GLOBAL Developments Bottomline: The focus has shifted slightly from trade uncertainty (still unresolved, with the latest being the Chinese delegation’s abrupt departure without visiting few US farms, as was expected before) to geopolitics in the region, following the attacks on Saudi oil fields. The attack on Saudi Aramco facilities has raised uncertainty about Saudi oil production as well as reserves (oil fields) that may be subject to other attacks leading to supply disruption. As the Aramco IPO plans continue, a quick turnaround on restoring oil production will work in its favour. However, more problematic and a much higher source of risk and determining factor on the future course of oil prices is whether the attacks could become a casus belli for military confrontation and war with Iran.
- After Fed cut policy rates by 25bps, Saudi Arabia, UAE and Qatar followed suit while Bahrain (pegged to $) and Kuwait (pegged to a currency basket) stayed put.
- Bahrain is planning to issue 7-year Islamic bonds and 12-year conventional bonds, reported Reuters, and has accordingly mandated banks for the dual-tranche dollar-denominated issue.
- Egypt expects to grow by an annual rate of 8% by 2022, supported by a better investment climate, disclosed the nation’s PM.
- Banks in Egypt have lent EGP 146bn (USD 8.93bn) to SMEs since the central bank directive for banks to allocate 20% of their loan portfolios to SMEs. Under the initiative, banks offer SMEs soft loans with interest rates of 5% and 7%.
- Egypt’s household sector accounts for 80.4% of total bank deposits in Jun 2019, as per the central bank. Government deposits grew by 3.1% mom to EGP 610. 45bn in Jun. Banks have reduced their NPL allocations by 2.3% mom to EGP 122.27bn (Jun 2019).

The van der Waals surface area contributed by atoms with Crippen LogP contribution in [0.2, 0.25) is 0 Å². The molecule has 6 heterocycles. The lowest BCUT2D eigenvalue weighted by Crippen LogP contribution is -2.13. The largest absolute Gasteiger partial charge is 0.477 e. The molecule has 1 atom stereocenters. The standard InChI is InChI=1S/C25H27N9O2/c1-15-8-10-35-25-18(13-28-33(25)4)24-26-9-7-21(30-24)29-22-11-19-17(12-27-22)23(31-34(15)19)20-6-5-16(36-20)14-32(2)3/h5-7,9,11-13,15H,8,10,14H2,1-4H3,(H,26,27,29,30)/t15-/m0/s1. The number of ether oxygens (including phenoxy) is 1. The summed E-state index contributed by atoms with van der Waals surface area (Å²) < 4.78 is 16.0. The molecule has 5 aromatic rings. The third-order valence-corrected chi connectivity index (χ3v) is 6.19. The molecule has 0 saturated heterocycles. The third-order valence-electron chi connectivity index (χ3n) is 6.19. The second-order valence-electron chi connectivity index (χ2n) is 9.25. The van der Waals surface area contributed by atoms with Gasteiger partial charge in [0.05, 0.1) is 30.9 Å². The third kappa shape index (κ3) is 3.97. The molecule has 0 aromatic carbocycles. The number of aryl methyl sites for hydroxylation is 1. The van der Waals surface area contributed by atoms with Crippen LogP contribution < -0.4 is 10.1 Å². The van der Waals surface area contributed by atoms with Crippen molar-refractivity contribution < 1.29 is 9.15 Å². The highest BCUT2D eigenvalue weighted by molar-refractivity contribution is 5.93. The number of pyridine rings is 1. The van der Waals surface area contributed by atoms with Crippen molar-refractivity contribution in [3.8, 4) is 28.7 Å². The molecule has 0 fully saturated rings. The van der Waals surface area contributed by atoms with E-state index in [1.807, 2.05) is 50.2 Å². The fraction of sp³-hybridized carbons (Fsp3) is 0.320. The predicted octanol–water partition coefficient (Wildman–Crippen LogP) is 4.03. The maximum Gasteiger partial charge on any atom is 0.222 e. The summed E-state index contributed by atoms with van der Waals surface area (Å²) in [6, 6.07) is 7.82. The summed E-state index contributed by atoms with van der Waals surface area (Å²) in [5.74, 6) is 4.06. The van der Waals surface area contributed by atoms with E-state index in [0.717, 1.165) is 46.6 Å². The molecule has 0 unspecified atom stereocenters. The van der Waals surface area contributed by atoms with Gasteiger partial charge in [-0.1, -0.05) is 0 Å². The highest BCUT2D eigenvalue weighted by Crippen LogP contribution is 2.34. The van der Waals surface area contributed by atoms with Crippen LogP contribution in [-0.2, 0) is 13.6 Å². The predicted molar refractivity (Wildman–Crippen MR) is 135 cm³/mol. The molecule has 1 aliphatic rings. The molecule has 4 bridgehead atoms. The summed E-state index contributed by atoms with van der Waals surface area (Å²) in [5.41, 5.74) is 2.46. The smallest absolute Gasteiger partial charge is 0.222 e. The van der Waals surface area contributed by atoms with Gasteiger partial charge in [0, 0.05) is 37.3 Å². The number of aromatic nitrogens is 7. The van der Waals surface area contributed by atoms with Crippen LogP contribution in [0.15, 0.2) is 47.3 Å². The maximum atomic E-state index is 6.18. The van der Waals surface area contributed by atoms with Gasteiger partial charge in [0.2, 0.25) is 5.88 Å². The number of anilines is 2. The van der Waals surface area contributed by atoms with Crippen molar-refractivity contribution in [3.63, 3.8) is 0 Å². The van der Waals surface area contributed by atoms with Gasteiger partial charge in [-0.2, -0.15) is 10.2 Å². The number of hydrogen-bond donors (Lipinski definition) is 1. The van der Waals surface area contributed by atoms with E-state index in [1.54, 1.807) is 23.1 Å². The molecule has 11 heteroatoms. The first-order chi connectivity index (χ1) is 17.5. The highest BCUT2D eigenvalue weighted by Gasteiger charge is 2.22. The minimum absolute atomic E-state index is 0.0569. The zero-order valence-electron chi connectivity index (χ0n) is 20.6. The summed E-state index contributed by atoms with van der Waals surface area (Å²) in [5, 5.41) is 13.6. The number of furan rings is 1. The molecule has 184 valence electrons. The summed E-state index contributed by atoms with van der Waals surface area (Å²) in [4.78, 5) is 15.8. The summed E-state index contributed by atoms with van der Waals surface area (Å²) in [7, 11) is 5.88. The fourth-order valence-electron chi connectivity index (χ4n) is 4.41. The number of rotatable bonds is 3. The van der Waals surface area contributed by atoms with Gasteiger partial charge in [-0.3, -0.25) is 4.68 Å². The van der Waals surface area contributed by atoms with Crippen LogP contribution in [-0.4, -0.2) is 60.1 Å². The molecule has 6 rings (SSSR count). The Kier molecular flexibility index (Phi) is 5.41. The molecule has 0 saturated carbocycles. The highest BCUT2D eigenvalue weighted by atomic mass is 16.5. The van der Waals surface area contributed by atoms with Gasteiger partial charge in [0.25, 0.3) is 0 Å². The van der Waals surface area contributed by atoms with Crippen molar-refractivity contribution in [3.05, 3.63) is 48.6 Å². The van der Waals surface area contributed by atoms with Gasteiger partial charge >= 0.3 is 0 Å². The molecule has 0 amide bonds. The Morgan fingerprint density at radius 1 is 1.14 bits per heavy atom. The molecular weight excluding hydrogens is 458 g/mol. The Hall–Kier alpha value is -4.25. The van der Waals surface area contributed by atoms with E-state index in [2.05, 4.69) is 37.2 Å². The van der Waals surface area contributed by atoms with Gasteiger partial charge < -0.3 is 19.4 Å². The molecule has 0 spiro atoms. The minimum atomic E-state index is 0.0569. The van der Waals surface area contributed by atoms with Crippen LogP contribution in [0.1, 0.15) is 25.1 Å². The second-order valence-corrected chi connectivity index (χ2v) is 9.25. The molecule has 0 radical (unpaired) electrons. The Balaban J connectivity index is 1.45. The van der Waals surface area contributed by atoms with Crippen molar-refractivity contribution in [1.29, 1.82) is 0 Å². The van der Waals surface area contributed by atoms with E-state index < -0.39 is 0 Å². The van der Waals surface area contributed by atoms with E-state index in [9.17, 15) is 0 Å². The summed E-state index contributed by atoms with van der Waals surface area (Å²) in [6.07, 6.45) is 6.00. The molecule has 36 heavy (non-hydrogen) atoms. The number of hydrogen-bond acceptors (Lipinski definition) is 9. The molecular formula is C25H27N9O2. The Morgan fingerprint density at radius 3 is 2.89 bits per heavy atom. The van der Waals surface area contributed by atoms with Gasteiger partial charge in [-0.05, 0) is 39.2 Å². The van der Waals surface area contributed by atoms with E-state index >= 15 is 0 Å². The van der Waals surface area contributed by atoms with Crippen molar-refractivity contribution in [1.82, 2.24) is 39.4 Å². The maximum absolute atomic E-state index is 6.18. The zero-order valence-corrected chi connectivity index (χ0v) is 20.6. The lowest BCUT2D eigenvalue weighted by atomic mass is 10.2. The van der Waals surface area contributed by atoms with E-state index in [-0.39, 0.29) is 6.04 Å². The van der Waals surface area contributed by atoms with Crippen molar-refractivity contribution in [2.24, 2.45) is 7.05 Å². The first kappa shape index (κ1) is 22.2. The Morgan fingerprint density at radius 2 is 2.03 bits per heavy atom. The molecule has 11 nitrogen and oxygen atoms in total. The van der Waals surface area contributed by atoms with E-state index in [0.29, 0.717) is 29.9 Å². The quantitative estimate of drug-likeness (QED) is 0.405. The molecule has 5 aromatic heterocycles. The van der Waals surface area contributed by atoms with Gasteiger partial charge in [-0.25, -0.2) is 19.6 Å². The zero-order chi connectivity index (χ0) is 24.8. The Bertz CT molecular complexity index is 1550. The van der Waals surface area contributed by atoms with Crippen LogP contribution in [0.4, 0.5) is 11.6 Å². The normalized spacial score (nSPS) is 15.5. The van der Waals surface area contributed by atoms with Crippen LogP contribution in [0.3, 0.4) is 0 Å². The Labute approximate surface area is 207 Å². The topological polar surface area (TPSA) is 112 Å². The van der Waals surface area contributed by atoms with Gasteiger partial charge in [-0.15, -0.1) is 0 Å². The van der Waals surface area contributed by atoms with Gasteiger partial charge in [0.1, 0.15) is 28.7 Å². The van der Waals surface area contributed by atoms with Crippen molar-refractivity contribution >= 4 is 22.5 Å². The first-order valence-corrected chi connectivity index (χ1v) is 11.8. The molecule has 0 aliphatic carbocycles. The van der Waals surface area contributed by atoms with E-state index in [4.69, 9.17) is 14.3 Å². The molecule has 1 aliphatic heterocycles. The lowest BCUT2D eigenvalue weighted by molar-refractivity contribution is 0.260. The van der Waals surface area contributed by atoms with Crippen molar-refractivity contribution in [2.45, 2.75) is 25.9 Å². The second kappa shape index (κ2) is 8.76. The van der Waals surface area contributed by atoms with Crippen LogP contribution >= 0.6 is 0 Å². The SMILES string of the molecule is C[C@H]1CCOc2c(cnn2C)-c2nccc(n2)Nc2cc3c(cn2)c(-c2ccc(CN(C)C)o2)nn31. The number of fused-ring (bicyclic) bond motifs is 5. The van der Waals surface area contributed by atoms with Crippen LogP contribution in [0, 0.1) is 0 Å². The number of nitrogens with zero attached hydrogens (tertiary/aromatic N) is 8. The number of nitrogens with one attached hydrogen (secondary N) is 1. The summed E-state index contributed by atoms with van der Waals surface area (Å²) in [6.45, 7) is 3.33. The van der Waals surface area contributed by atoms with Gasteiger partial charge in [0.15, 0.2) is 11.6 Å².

- Egypt plans to establish 7 new free zones in the country – bringing the total up to 16- with an estimated 1000+ projects and creating about 120k jobs.
- At least two state companies and one private pharmaceuticals firm (worth EGP 1bn+) are expected to make share offerings in the Egyptian stock exchange this year.
- Egypt-US bilateral trade increased by 19.7% yoy to USD 5.35bn during Jan-Jul 2019, with exports to the US up 37.5% to USD 1.9bn.
- Jordan’s tourism revenues increased by 9.2% yoy to USD 3.9bn in Jan-Aug 2019, according to the central bank, driven by a 7% uptick in number of tourists.
- About 153k Syrians (including 33k registered refugees) left Jordan after the Jaber-Nasib border crossing was reopened on Oct 15, as per the interior ministry.
- Kuwait’s oil revenues declined by 16.09% yoy to KWD 6.78bn (USD 22.37bn) in Apr-Aug this year, after the price of Kuwaiti crude averaged USD 60 per barrel during this period. Budget surplus narrowed by 90.49% to KWD 247.65mn during this period (after deducting the future generations’ reserve) after expenses grew by 20.71% yoy to KWD 7.11bn and revenues declined by 13.31% to KWD 8.49bn.
- Kuwait’s bank deposits edged up by 1.2% yoy to KWD 43.6bn in Jul, while credit grew by 4.2% to KWD 37.8bn.
- Kuwait’s trade surplus with Japan narrowed by 18.3% yoy to USD 552mn in Aug; exports to Japan fell 18.2% to USD 649mn and imports dipped by 18.2% to USD 97mn.